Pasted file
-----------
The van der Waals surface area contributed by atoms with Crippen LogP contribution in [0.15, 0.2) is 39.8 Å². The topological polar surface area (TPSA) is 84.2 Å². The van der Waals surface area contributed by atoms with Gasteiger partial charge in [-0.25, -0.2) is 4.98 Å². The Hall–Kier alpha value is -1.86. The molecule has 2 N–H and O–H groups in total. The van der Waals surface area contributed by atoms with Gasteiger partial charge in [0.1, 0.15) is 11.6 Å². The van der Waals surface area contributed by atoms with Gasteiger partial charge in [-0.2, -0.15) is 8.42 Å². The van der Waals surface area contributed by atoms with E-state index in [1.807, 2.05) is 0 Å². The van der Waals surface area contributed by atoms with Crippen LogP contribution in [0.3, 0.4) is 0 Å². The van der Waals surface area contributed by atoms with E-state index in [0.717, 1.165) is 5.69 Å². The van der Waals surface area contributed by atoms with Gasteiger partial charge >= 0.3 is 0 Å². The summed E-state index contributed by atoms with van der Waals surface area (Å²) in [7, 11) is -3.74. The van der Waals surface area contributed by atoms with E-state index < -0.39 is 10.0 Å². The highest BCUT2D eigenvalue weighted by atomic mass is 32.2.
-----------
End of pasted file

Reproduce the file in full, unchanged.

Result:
The van der Waals surface area contributed by atoms with Crippen LogP contribution in [0.15, 0.2) is 39.8 Å². The topological polar surface area (TPSA) is 84.2 Å². The van der Waals surface area contributed by atoms with Gasteiger partial charge in [-0.25, -0.2) is 4.98 Å². The Hall–Kier alpha value is -1.86. The molecule has 2 N–H and O–H groups in total. The van der Waals surface area contributed by atoms with Gasteiger partial charge in [0.1, 0.15) is 11.6 Å². The van der Waals surface area contributed by atoms with Gasteiger partial charge in [-0.2, -0.15) is 8.42 Å². The van der Waals surface area contributed by atoms with E-state index in [1.807, 2.05) is 0 Å². The van der Waals surface area contributed by atoms with Crippen LogP contribution in [0.3, 0.4) is 0 Å². The van der Waals surface area contributed by atoms with E-state index in [0.717, 1.165) is 5.69 Å². The van der Waals surface area contributed by atoms with Gasteiger partial charge >= 0.3 is 0 Å². The summed E-state index contributed by atoms with van der Waals surface area (Å²) in [7, 11) is -3.74. The van der Waals surface area contributed by atoms with E-state index < -0.39 is 10.0 Å². The highest BCUT2D eigenvalue weighted by atomic mass is 32.2.